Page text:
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in feelings of gratitude for the strenuous and unremitting exertions, made by the friends of humanity in Great Britain, for their emancipation and comfort. During our stay at Saint Bartholomew's, which was nearly five weeks, we experienced many
similar instances of public favour and attention, with the strongest proofs of hospitality and kindness, from numerous private individuals on the island*.
Early in the morning of the day following our arrival at Saint Bartholomew's, a ship hove in sight, beating up for the island; and about ten o'clock had approached close to the harbour, but seemed particularly cautious of entering; intimidated, as we afterwards learned, by the formidable appearance of the English vessels. She, however, shortly after ventured in under Spanish royalist colours, and came to anchor within about a cable's length of the Britannia. This vessel was in the most perfect repair, and upwards of three hundred tons burthen. Her flag naturally excited considerable curiosity to learn the object of her visit; and our anxiety in this respect was speedily gratified by discovering that she was a prize to an Independent privateer brig under the command of Commodore Parker, who put a few men on board with orders to bring her to Amelia island: the Prize-master however thought proper to vary his instructions, and ran her into Gustavia, where he immediately disposed of the cargo, and converted the proceeds to his own private use; and his anxiety to disburthen himself of his charge was such, that he gladly accepted whatever terms were offered ; and sugar, Havannah segars, fc., were to be had from this trust-worthy gentleman for little more than thanks.
* For the kindness and attention experienced on our arrival at Saint Bartholomew's, we were probably in a considerable degree indebted to a very general belief, on the part of the inhabitants, that we were proceeding to the Main, with the approbation and consent of the British Government. How this idea originated, or by whom insinuated, I cannot pretend to say; it is understood, however, that some of the parties who are at present so actively engaged in England, promoting new South American expeditions, encourage the promulgation of a similar belief, for the purpose of giving greater importance and effect to their operations.
This vessel afterwards sailed in company with the Emerald for Grenada, but was, I understood, scuttled in the Caribbean sea, with her anchors, cables, fc., and upwards of twenty thousand dollars' worth of logwood on board.
We had now been upwards of three weeks at St. Bartholomew's, without receiving any intelligence from the Main, on the veracity of which we could place the slightest reli
This dearth of information, and the uncertainty of our future destination, were rapidly exciting feelings of doubt and uneasiness; whilst the reports in circulation relative to the progress of affairs in South America, and general situation of the Patriot cause, were ill calculated to allay the anxiety so universally experienced. In this state of incertitude and deficiency of news, it was at length considered advisable that Colonel Wilson and one of our officers should proceed (disguised as fishermen) in a schooner to Margaritta, and from thence up the Oroonoco to Bolivar's head-quarters at Angostura, for the purpose of apprizing him of our arrival in the West Indies, and of likewise ascertaining the actual state of affairs upon the Main. Colonel Wilson, immediately after performing the object of his mission, was to return to Saint Bartholomew's, where our ulterior proceedings were to be finally arranged. This scheme, however, was unfortunately found impracticable, in consequence of the impossibility of procuring boatmen sufficiently daring to risk their lives in so dangerous an enterprise.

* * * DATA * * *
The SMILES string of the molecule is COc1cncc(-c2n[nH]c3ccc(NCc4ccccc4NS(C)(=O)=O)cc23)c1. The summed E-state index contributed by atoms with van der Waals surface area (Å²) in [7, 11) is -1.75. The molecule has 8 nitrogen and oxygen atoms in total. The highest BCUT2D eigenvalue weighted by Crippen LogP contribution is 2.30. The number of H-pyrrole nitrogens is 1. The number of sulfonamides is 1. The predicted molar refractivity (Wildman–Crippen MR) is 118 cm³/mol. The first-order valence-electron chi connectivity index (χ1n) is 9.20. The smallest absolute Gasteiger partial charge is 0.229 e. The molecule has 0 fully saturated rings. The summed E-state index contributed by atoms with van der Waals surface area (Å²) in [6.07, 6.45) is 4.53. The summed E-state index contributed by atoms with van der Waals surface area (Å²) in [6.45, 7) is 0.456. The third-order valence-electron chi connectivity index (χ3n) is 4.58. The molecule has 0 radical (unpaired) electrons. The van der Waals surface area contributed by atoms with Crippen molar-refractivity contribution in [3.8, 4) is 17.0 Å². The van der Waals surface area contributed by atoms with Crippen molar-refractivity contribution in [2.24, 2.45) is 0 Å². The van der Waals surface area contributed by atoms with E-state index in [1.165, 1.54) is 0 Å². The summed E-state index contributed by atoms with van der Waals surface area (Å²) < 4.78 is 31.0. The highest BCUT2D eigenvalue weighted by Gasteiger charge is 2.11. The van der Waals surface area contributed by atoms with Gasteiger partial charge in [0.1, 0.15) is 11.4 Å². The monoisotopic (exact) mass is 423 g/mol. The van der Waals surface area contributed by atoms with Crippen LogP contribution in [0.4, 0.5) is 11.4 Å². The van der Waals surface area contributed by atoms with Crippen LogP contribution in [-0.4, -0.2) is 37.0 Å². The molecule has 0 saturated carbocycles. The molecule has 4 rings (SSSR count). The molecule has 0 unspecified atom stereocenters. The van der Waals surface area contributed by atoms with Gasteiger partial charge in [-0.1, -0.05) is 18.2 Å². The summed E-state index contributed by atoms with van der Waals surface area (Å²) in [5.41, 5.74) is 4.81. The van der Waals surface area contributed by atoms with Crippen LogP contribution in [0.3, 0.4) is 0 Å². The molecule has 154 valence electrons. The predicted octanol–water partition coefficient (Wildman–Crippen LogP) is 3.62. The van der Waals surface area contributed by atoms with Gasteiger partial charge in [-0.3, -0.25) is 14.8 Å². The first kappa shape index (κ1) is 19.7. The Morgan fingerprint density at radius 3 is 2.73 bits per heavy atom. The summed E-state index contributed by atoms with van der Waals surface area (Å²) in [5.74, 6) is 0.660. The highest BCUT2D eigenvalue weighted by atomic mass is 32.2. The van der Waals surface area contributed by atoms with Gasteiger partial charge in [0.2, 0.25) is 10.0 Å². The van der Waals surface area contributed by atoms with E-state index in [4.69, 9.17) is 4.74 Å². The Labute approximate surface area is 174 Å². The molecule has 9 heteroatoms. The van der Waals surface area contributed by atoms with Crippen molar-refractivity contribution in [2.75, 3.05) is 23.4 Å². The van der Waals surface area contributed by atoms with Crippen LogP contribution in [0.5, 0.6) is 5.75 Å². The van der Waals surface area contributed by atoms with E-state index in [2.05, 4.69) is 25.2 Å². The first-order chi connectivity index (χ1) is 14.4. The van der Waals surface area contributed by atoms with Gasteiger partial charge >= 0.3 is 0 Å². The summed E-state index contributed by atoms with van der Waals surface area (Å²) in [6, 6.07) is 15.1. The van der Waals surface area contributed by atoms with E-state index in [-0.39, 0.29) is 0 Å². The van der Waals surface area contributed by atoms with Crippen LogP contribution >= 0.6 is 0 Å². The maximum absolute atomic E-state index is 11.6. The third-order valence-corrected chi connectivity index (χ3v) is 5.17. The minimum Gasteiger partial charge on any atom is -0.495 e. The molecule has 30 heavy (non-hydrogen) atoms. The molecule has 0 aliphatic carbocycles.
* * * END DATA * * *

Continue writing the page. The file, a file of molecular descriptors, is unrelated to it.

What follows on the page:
The extreme difficulty and hazard attendant on any attempt to communicate with the Continent, was this day further evinced, by an account received at the island of the indiscriminate massacre of the entire crew of a vessel which had been captured by a royalist brig. The unfortunate ship had, it appears, been concerned in mercantile intercourse with the Independents, whom they had supplied with a quantity of provisions in exchange for a cargo of mules then on board. She was proceeding from the Main to Trinadad, when she fell in with the Spanish cruizer ; and, on inspection of her papers, the nature of the traffic in which she had been engaged being unhappily discovered, the sanguinary captain of the royalist brig considered the offence of sufficient magnitude to justify the above barbarous proceeding.
To devise some other mode of effecting this important communication, now became the primary object of consideration ; but, after much anxious consultation and debate, it was not found possible to discover any channel through which an intercourse could be opened with the Independent Government.
The general feeling of dissatisfaction and uneasiness now became more manifest; and we began seriously to apprehend, that the ideas we had been originally induced to entertain of the nature of our enterprise, were founded upon false or visionary representations of the actual state of affairs in South America.
Every information we could obtain, either from the inhabitants of Saint Bartholomew's, or individuals who had recently arrived from the Main, was of the most dishearten